# Cauchy Sequence Example Clarification

I am working through an example that is helping me with a question. However, there is a step that I can't make sense of, so some clarification would be very helpful. I am refering to Example 6.5 from here. I'll paraphrase the example below:

Let $(x_n)$ be a sequence and suppose that

$$d(x_{n+1},x_{n+2}) \leq \frac{1}{2}d(x_{n+1},x_{n})$$

for all $n \geq 1$

Then $(x_n)$ is Cauchy. To show this, ﬁrst note that by assumption we have

$$d(x_{n},x_{n-1}) \leq \frac{1}{2^{n-2}} d(x_2,x_1)$$

so that if $n > m$ we have

$$d(x_m , x_n) \leq d(x_m,x_{m+1}) + \cdots + d(x_{n-1},x_{n})$$ $$\leq d(x_1 , x_2) \cdot \left [ \frac{1}{2^{m-1}} + \cdots + \frac{1}{2^{n-2}} \right ]$$ $$\leq d(x_1 , x_2) \cdot \left [ \frac{1}{2^{m-1}} + \frac{1}{2^{m}}+ \cdots \right ] = \frac{d(x_2 , x_1)}{2^{m-2}}$$ where we used the geometric formula for the last line.

I'll leave out the last part about how this shows that $(x_n)$ is Cauchy. I can't get to the same answer using the formula for a geometric series. I used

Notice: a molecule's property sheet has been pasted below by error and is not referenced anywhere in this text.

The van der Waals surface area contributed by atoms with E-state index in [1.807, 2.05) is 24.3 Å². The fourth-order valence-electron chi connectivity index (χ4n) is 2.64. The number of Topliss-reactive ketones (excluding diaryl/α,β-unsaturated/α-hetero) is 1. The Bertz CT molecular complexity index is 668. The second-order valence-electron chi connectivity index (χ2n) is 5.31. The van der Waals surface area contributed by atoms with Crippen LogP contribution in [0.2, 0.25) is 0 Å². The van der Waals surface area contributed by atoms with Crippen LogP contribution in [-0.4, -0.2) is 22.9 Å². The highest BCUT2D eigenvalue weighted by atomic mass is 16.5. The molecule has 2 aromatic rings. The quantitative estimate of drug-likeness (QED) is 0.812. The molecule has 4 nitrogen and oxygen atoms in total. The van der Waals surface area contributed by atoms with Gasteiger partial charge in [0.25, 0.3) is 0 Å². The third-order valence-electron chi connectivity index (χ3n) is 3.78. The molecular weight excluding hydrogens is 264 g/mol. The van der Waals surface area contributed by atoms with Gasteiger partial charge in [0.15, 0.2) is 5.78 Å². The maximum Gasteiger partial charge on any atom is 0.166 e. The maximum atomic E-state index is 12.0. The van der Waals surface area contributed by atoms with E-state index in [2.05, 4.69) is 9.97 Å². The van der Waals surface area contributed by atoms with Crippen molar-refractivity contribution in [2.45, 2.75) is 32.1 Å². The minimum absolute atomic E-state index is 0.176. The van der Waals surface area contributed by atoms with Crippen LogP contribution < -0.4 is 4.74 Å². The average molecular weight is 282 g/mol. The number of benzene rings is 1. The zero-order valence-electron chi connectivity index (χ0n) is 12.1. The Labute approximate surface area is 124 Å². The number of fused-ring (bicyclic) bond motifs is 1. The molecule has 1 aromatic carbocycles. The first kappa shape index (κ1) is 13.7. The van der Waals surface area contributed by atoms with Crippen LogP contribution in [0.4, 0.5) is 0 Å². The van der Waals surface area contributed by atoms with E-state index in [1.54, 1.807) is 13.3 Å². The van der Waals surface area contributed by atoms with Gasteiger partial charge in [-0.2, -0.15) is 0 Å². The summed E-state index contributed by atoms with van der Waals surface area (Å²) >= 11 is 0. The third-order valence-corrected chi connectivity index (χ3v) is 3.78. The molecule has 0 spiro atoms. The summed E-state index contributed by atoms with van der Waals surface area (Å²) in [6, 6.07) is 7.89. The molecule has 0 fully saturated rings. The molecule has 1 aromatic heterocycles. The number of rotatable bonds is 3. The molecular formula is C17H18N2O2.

$$\sum_{k=m-1}^{n-2}=\sum_{k=0}^{n-2} 1/2^k - \sum_{k=0}^{m-2} 1/2^k$$

which, after applying the formula for a geometric series, gave me

$$\sum_{k=m-1}^{n-2}= \frac{1}{2^{m-2}} - \frac{1}{2^{n-2}}$$

which is obviously different from their answer. I then noticed that in the example

$$\left [ \frac{1}{2^{m-1}} + \cdots + \frac{1}{2^{n-2}} \right ]$$

becomes

$$\left [ \frac{1}{2^{m-1}} + \frac{1}{2^{m}}+ \cdots \right ].$$

What happened there? Also, just to clarify, $d(x_1, x_2) = |x_2 - x_1|$ ?

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They use that: $$\left [ \frac{1}{2^{m-1}} + \cdots + \frac{1}{2^{n-2}} \right ]\leq\left [ \frac{1}{2^{m-1}} + \frac{1}{2^{m}}+ \cdots \right ]=\\ =\dfrac{1}{2^{m-1}}\left [ 1+\frac{1}{2} + \frac{1}{2^2}+ \cdots \right ]=\dfrac{1}{2^{m-1}}\cdot2.$$